3.3 Orphans with parents in jail
In the current orphan service system, another new kind of orphan is emerging. The public attention to this group resulted from two main sources, the first of which are juvenile criminal officials. Many reports indicate that many juvenile criminals are coming from families with one or both parents in jail (郭欣 2006; 陶健 2006). Another source of information is the educational systems. Researchers have found the basic rights for these children are not properly protected and many children drop out of school after their parents are jailed, while some run away from home and become street urchins and thus become targets for gangs and recruited to criminal activity (Zheng 2006). In 2005, there were 1.56 million prisoners in jail, 30% (close to 1/2 million) have dependent children, with the total number of the dependent children for these prisoners over 0.6 million (Chen 2005). This is a huge group, much more than the previous two types. These children are in a vulnerable situation, as they have to rely on themselves and are not a targeted population served by civil affairs departments or the department of justice for assistance (Zheng 2006).
4 Services for each type
In response to the varying causes of orphanhood, there are different types of service. As we mentioned before, as the reform of social welfare for orphans is still going on in China, different stakeholders are involved in service delivery, and they contribute to the whole service system from different perspectives and quality of service vary on different missions and rationales behind their service delivery.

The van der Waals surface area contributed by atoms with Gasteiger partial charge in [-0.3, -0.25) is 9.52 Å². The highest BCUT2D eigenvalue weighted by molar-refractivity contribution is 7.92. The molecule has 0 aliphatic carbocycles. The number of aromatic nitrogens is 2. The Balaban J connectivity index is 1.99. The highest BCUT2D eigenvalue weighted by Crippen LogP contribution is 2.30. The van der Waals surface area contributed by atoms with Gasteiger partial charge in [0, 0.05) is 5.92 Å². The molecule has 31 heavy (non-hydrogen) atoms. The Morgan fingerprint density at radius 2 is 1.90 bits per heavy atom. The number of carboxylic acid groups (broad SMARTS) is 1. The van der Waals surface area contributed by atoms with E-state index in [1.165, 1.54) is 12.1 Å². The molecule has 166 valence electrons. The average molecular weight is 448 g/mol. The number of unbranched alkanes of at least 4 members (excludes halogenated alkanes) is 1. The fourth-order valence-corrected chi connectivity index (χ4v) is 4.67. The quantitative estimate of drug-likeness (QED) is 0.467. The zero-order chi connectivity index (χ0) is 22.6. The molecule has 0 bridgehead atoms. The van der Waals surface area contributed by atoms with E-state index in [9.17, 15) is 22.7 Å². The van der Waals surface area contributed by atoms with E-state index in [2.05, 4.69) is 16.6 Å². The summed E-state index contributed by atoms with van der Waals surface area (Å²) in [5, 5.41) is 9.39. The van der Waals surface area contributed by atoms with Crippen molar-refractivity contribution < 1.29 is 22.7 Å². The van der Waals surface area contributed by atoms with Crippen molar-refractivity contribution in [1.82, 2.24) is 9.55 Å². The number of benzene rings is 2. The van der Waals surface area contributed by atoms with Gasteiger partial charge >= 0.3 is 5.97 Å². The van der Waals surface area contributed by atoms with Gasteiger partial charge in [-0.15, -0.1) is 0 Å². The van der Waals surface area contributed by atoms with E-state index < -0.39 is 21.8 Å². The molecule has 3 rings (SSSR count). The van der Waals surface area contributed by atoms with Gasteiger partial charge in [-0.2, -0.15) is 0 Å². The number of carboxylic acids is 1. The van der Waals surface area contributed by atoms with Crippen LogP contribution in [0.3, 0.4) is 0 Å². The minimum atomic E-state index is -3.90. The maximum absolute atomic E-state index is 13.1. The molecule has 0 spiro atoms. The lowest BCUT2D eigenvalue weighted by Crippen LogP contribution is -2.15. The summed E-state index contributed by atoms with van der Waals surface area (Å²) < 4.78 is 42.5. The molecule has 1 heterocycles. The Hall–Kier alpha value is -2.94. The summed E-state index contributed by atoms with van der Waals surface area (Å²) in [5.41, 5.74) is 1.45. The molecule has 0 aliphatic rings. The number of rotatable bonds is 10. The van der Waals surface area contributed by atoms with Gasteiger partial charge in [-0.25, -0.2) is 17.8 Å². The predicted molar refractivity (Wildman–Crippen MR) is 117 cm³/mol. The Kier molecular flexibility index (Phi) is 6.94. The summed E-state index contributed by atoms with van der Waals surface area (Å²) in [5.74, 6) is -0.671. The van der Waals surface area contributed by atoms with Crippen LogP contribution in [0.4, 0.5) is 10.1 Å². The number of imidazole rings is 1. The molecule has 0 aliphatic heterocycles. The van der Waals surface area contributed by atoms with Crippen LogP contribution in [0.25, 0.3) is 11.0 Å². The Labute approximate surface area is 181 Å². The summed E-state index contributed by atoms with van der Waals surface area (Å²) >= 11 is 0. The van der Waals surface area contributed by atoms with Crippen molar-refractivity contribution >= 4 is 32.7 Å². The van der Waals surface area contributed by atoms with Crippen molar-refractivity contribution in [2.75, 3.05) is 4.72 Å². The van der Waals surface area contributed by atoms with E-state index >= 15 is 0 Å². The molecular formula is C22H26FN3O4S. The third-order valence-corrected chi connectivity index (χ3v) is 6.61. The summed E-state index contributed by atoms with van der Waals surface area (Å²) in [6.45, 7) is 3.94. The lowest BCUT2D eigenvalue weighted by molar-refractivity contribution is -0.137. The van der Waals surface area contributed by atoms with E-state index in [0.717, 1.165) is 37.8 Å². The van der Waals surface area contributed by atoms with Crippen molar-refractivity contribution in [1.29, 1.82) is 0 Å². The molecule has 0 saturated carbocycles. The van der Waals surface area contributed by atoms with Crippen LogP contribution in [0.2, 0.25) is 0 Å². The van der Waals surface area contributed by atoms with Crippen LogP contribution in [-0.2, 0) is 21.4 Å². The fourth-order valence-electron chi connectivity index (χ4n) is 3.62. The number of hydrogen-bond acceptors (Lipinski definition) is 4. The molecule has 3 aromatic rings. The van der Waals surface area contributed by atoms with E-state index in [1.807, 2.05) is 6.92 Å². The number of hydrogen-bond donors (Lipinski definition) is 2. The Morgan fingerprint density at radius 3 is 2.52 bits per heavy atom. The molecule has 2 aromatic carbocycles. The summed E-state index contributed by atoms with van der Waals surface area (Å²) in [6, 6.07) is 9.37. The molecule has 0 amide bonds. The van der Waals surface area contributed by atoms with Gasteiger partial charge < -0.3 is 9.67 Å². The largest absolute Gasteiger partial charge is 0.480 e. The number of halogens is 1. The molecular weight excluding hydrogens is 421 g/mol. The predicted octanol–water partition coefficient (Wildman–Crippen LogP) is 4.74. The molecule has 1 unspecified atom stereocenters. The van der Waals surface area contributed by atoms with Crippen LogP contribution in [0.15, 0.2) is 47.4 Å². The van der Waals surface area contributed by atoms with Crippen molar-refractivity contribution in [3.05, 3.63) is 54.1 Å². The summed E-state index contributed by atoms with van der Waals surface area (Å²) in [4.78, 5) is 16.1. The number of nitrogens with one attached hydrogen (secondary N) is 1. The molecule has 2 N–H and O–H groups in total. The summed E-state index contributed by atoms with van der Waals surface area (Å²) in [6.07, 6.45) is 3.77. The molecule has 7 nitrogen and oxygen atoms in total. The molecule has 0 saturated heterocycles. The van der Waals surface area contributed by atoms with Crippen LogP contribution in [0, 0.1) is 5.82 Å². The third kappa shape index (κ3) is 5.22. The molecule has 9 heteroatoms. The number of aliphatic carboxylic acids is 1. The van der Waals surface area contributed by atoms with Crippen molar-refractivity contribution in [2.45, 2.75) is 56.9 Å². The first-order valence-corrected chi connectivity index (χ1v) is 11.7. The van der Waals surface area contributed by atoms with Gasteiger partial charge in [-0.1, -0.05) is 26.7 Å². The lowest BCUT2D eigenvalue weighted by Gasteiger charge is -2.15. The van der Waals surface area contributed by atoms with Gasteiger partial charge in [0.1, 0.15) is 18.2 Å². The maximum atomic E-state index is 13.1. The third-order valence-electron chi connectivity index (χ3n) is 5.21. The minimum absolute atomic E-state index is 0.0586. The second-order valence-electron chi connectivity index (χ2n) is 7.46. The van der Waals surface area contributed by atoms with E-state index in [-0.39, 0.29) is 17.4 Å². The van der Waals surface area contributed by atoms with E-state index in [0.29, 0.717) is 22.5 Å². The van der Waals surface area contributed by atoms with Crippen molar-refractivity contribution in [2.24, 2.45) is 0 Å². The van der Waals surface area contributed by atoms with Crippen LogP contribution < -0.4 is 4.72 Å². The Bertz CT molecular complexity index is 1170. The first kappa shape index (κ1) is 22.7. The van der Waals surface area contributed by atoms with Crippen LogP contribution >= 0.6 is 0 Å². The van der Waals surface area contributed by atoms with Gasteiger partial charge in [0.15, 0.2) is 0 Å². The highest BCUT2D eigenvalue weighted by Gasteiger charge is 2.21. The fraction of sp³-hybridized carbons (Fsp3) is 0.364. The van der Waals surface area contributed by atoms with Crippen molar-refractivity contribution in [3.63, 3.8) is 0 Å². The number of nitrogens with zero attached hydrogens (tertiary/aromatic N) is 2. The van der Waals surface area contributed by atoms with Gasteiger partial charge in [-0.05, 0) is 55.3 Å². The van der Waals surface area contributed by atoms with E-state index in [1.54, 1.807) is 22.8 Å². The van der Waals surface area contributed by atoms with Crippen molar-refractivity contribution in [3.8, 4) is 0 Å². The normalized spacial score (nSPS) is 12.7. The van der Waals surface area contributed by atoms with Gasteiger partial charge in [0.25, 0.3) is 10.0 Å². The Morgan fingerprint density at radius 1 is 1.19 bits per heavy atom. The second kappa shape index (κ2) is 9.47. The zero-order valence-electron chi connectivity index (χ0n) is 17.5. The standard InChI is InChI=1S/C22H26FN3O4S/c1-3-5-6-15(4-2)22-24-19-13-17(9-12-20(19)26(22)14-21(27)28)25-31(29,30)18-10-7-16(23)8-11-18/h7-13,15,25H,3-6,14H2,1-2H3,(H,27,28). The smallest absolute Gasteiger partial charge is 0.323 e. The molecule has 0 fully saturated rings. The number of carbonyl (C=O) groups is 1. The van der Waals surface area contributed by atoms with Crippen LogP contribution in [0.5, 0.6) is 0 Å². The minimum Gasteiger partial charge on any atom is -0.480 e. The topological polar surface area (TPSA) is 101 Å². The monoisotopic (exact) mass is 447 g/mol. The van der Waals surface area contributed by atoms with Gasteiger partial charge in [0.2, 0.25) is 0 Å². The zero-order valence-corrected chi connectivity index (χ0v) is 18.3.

4.1 Orphanage service
Orphanage service used to be monopolized by the government in the sole form of institutionalization, i.e. the orphanage homes. However, as the reform deepens, more forms of service such as kinship care and foster care are being offered. All of these currently constitute orphanage services in China.
Traditional orphanage homes
Orphanage service has the longest history and plays the main role in service for orphans in China; the service is funded by the government and forms the basic function of the civil affairs departments in local areas. There are some privately run homes, which are complementary to the government-run orphanage homes. For instance, in Beijing, there are 83 privately-run welfare homes, among them, 77 are for the elderly and 6 for the children (Beijing Civil Affairs Bureau 2006).
A typical orphanage home is organized as an affiliation to the department of civil affairs in the local government. Administratively each orphanage has a director and two or three vice directors in charge of different affairs. There are several offices including an office of primary education, office of rehabilitation, office of students, and office of treatment. The building houses facilities for feeding and playing, sleeping, education, and rehabilitation and medical treatment, and the number of therapists, teachers, doctors and nurses employed are based on the numbers of beds.